2. Methods of Sample Preparation for Microalgae

AFM sample preparation is rather simple, and there is no need for freezing or coating samples with metals or staining. The samples must, however, be strongly attached to a substrate to be able to withstand lateral forces during scanning. Biomolecules in a solution are deposited on extremely flat surfaces (typically mica or graphite) and are held to the surface using weak forces (electrostatic and/or van der Waals forces). However, the immobilization of whole cells is not so easy to achieve due to the large size of cells and their weak binding to surfaces. Various immobilization strategies have been established for studies on living microalgal cells. Glass coverslips coated with poly-L-lysine [19][20] or with polyethylenimine (PEI) [21][22][23][24][25] have been used for the imaging of live microalgal cells. Growing cells directly on a mica or glass substrate is another way to immobilize them [26][27]. Pletikapić and co-workers [28] used a direct drop deposition method, which was optimized for marine samples [27][29] for imaging diatoms in both air and seawater. An interesting approach was presented by Gebeshuber and co-workers [30] using freshwater snails that feed on algae. In this approach, different diatom species were grown on glass slides in the presence of snails, and only diatoms that produced strongest adhesive remained on the glass slide. Recently, Evans and co-workers [31] used a 3D printed array to mechanically immobilize microalgal cells. Alternatively, chemical fixation can be used to facilitate the attachment of cells to the substrate; however, it can result in substantial sample denaturation. For the AFM analysis of cleaned diatom frustules, prior to AFM measurements, the organic material is removed with sulfuric acid [32][33][34][35] or hydrogen peroxide to prevent silicified frustules from dissolving in strong acids [36]. Cleaned diatoms are then transferred to a substrate (glass slide or mica), which is usually modified with poly-L-lysine.

3. Advantages and Limitations of AFM

The main advantage of AFM over traditionally used SEM to study microalgae is that AFM allows the study of living microalgal cells in their natural physiological environment. This is because sample preparation for AFM does not involve the drying, metal coating or staining of the sample, which potentially alters the properties of the sample. In addition, AFM can be conducted in both air and liquids, allowing the imaging of microalgal cells in their growth medium. The resulting topographic AFM images of the sample are three-dimensional, while SEM provides two-dimensional images. Further, AFM can resolve very small differences in height on the cell surface due to its high vertical resolution. Besides imaging, AFM can also provide information about various surface properties, including mechanical properties, such as elasticity and viscoelasticity, and also, hydrophobicity and adhesion, which cannot be assessed via electron microscopy. Despite the great potential of AFM in the study of microalgae, there are also some limitations. The maximum scanning area of an AFM image can be a disadvantage of AFM, since AFM can only be used to scan a maximum area (XY) of about 100 µm × 100 µm and a maximum height in the order of 10–20 µm. SEM, however, can image an area in the order of mm2, with a depth of field in the order of millimeters. Therefore, it is not possible to image the entire cell if the microalgal cells are larger than the maximum scan area and higher than the maximum vertical range of the AFM instrument used. However, different parts of those larger cells can be imaged via AFM. Another limitation of standard AFM is the low speed of AFM measurement, which leads to a low temporal resolution, as standard AFM instruments require several minutes for a typical scan. Therefore, it is difficult to follow fast dynamic processes, while SEM is able to scan in near real time. However, this can be bridged by using a high-speed AFM that can even image surfaces at video rates. Overall, SEM and AFM can complement each other very well and can provide a wealth of information about a sample.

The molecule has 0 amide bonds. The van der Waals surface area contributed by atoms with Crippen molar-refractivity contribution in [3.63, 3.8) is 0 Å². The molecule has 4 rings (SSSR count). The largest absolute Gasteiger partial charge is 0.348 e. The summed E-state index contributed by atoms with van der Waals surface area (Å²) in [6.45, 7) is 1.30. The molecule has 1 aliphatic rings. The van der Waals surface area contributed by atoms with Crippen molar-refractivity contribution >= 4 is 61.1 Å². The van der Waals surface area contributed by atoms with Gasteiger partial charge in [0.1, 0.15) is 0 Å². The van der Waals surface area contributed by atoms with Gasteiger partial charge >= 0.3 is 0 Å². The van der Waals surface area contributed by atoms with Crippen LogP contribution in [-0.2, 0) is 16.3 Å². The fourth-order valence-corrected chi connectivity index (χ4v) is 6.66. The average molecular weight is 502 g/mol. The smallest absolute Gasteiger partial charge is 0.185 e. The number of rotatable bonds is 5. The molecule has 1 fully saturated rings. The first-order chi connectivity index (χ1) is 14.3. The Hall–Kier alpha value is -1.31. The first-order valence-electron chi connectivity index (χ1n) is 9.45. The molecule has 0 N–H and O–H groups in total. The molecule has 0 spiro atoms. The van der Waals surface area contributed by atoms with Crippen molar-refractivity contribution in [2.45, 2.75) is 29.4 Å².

1. Binning, G.; Rohrer, H.; Gerber, C.; Weibel, E. Surface Studies by Scanning Tunneling Microscopy. In Scanning Tunneling Microscopy; Neddermeyer, H., Ed.; Perspectives in Condensed Matter Physics; Springer: Dordrecht, The Netherlands, 1982; Volume 6, pp. 31–35. ISBN 978-0-7923-2065-4.
  2. Binnig, G.; Quate, C.F.; Gerber, C. Atomic Force Microscope. Phys. Rev. Lett. 1986, 56, 930–933.
  3. Morris, V.J.; Gunning, A.P.; Kirby, A.R. Atomic Force Microscopy for Biologists, 1st ed.; Imperial College Press: London, UK, 1999; ISBN 1-86094-199-0.
  4. Putman, C.A.J.; Van der Werf, K.O.; De Grooth, B.G.; Van Hulst, N.F.; Greve, J. Tapping Mode Atomic Force Microscopy in Liquid. Appl. Phys. Lett. 1994, 64, 2454–2456.
  5. Radmacher, M. Measuring the Elastic Properties of Biological Samples with the AFM. IEEE Eng. Med. Biol. Mag. 1997, 16, 47–57.
  6. Jena, B.P.; Hörber, J.K.H. Atomic Force Microscopy in Cell Biology; Academic Press: San Diego, CA, USA, 2002; ISBN 978-0-12-544171-1.
  7. Butt, H.-J.; Jaschke, M.; Ducker, W. Measuring Surface Forces in Aqueous Electrolyte Solution with the Atomic Force Microscope. Bioelectrochem. Bioenerg. 1995, 38, 191–201.